Myself, now, I’ve been a fighter all my life, since when I was growing up. As a kid I was fighting back.
I learned a lot from my mother – my mother, because she was a fighter back in the South, in Alabama. I learned a lot from her. But most people could come to be fighters once they get involved in the struggles.
When you read some history you see how the working class came forward, how working people did things. They were fighters. They did a lot way back a hundred and some years ago. If they did that, way back then, what’s the problem with us now? We have to take those ideas and use them today.
The problems got worse. In the 1960s and ‘70s, people fought and we changed things for the better. But the problems are worse today. When people stopped fighting, we lost a lot. Like jobs. Today these big corporations pay the workers half, less than half. The cost of living is skyrocketing, everything’s costing more. That doesn’t make any sense, and then they’re going to pay people half what they paid before. People are three generations behind. Half? Less than half? That don’t make no sense.
I’ll tell you one thing, you all got to get the bigger picture, and come on. (Applause)
If we have a problem, then when we come together, THEY are going to have a problem. Talk about a working class party now. The bigger the numbers, the bigger the message we send. People not voting Democrat, not voting Republican, people voting Working Class Party – that one per cent will know they have a problem. I know that from the ‘60s. THEY ain’t forgot about the ‘60s. But a lot of you don’t know about what we can do.
Most of the older people who lived it are going to be gone soon. If you all get the bigger picture, you’ll take a stand. That’s what’s going to happen.
Oct 15, 2018
Brett Kavanaugh was appointed to the Supreme Court, despite accusations of sexual assault.
This court is portrayed as standing above politics, representing neutral justice. But in reality, the Supreme Court has always been a tool of the ruling class, designed to make sure no law can be passed that challenges their basic interests.
First, it defended slavery: In 1857, the Supreme Court declared that black people had “no rights which the white man is bound to respect.”
Then, the Supreme Court defended segregation with a legal lie covering Jim Crow: it ruled that segregation was legal, as long as facilities were “separate but equal.” But “separate” schools, trains, and neighborhoods were never equal, as everyone on the Supreme Court knew.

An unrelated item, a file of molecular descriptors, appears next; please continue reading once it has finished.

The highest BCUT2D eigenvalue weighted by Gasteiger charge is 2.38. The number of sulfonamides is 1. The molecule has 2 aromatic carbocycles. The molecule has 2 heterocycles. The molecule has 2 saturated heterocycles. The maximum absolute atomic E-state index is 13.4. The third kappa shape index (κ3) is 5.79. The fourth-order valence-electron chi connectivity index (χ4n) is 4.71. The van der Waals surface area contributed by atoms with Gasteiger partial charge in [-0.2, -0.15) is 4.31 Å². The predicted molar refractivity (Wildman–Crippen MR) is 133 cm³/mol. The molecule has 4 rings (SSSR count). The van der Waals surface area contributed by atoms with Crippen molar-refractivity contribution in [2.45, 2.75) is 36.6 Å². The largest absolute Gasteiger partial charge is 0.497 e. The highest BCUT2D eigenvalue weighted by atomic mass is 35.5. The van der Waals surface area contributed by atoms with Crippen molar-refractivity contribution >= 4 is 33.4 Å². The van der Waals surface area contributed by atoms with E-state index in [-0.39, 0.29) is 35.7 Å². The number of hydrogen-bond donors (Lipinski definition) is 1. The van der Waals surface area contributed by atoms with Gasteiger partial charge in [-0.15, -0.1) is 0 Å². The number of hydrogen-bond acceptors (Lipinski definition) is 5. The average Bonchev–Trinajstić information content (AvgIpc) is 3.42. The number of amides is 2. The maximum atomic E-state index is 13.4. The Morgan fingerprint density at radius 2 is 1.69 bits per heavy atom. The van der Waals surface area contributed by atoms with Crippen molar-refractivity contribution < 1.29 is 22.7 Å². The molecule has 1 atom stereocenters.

And the Supreme Court legalized the use of police, the army, and the National Guard to break strikes, and to imprison workers’ leaders. It even ruled in 1904 that any restriction of working hours was unconstitutional!
The Supreme Court has only ruled in favor of the rights of ordinary people when the ruling class was faced with a serious social movement that threatened its power. The Supreme Court, which had up to that point always ruled that industrial unions were in one way or another illegal, was forced to reverse itself in the 1930s in the face of a gigantic mobilization of the working class that had already in fact created its own unions.
It ruled that segregation of schools was illegal in 1954, in the face of the early Civil Rights movement – though this did not desegregate the schools, since the southern states refused to obey until the black movement forced them to. In 1973, after more than 20 years of social movements in which women had played a big role, the Supreme Court legalized abortion.
Since the end of the movements, the Supreme Court has helped roll back the gains those movements won.
It legalized expanded police surveillance, long prison sentences for minor crimes, the bail bond system, and obviously racist policing practices, contributing to the mass incarceration of black men in particular. It has also allowed one restriction after another on abortion rights. And in the last few years, the Supreme Court has restricted workers’ right to form unions.